142-144 Oxford Road, Temple Cowley, Oxford OX4 2EA
Solutions to the 2-chair technique's recurring pitfalls
Anticipating and understanding the obstacles and problems inherent in the technique and making therapeutic and transformational use of them
When it comes to shifting the focus of therapeutic interaction from 'talking about' to 'exploring the experience', there are few techniques more useful than 'empty-chair' or 'two-chair' work (this applies to supervision as well as therapy).
However, when therapists risk using the technique, it often does not produce the intended or intuited results. Having started with what seemed like a burning, vibrant issue, the spark gets lost, and the interaction ‘goes flat’ or starts going round in circles.
"From many years of using the technique myself, as well as teaching and supervising it, I have concluded there are some built-in recurring pitfalls which are inherent in it. When we understand why these obstacles and pitfalls are necessarily bound to occur, we can anticipate and prepare for them and address them as they arise. This can actually enhance our use of the technique and make it more elegant and effective."
"I am expecting that in terms of the micro-detail of therapeutic technique (what you actually do and say as a therapist and how and in what sequence and with what timing), these days will be amongst the most specific and useful you will ever do. In terms of this particular technique, it's as close to a 'recipe book' or ‘manual’ of therapeutic intervention as is feasible when what we are really interested in is the aliveness and spontaneity of the client-therapist interaction."
This unique series of 5 CPD days with Michael Soth, starting with an in-depth weekend workshop (2 & 3 May 2020), followed by three further days, is designed to engender both detailed knowledge and skill as well as confidence and authority, whatever level of experience you are currently bringing to this type of work. The follow-on days are spaced out in such a way that participants can apply their learning in practice during the weeks in between, and then bring their experience back for deeper reflection and further learning.
The 'empty-chair' technique or 'two-chair work' is one of the best-known and widely-used humanistic methods. The technique invites/allows the client to embody the felt reality of particular relationship difficulties they feel caught in and bring them to life (rather than ‘talking about’ them), by spatially - and therefore emotionally - separating out the protagonists of otherwise diffuse internal conversations and ruminations. This can take the shape of psychodrama or role-play of the dialogue with actual others, or it can simply be an externalising and enacting of internal, fantasised or dreamt dynamics.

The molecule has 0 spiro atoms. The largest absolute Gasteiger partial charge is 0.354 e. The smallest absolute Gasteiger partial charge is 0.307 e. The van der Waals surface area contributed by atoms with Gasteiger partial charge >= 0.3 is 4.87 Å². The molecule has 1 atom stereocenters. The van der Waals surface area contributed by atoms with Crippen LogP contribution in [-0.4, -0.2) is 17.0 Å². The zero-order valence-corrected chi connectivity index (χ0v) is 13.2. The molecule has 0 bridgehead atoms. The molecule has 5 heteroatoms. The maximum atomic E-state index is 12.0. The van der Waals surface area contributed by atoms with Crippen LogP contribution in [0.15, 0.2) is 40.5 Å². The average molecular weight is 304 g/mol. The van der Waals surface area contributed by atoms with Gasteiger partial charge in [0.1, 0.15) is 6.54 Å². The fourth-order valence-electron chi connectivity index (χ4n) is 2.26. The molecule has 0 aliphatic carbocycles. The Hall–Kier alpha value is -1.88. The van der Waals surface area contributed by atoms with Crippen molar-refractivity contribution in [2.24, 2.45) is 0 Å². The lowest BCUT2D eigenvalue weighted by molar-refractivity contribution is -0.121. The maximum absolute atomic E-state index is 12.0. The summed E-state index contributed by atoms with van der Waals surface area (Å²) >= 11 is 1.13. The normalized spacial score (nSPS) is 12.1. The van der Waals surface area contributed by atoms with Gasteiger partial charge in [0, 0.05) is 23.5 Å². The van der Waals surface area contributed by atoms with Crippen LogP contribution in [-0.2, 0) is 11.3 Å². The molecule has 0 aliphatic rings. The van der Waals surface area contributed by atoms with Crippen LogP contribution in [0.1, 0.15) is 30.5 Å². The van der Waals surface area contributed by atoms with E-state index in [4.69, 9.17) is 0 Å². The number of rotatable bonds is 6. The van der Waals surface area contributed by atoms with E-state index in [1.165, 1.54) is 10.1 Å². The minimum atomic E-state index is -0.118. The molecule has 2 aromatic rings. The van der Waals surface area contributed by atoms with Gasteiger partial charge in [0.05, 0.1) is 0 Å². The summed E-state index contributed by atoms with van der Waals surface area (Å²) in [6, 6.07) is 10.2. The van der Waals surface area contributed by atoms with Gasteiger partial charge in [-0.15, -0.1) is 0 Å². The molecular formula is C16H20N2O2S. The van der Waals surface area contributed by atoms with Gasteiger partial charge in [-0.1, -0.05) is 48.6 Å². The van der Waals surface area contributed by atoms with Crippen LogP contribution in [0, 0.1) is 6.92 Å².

One of the advantages of the technique is that it can be applied fluidly to both external and internal relationships, often helping the client not only to see, but to feel the parallels and connections between internal and external ways of relating which are at the root of what perpetuates unsatisfying, polarised or destructive relationships.
Undoubtedly, the technique has many therapeutic uses and benefits, and can facilitate powerful, transformative experiences. But when therapists attempt to use it, they frequently report in supervision that it did not work, that it 'went flat', or that the client self-consciously refused to 'perform'.
How can we anticipate and deal with these recurring obstacles?
Rather than setting ourselves (and the client) up for the pressure of the technique having to produce a 'good' outcome, let's understand the inherent principles of the technique and how the dialogue is actually bound to 'go flat'. Based on that understanding, we can then pay attention to how it does go flat when it does and make that awareness useful for the particular dialogue we have set up in the first place. This kind of stance takes care of the usual ‘self-consciousness’ or 'performance anxiety' associated with the use of the technique (for both client and therapist), and helps therapists maintain the exploratory intention inherent in the approach.
Although the technique arises from within a Gestalt paradigm and fits and belongs with the principles of that holistic approach and its underlying field theory, it has been taken up and is being used by a wide variety of other therapeutic schools, often without practitioners even knowing about its origins in Gestalt. But in order to address the inherent pitfalls and difficulties of the technique, the perspectives and paradigms of other approaches are very useful, especially body-oriented and psychoanalytic perspectives, but also, for example, NLP and CBT. Because I bring this broad-spectrum perspective to the technique, the workshop should be suitable for practitioners from across the modalities and orientations.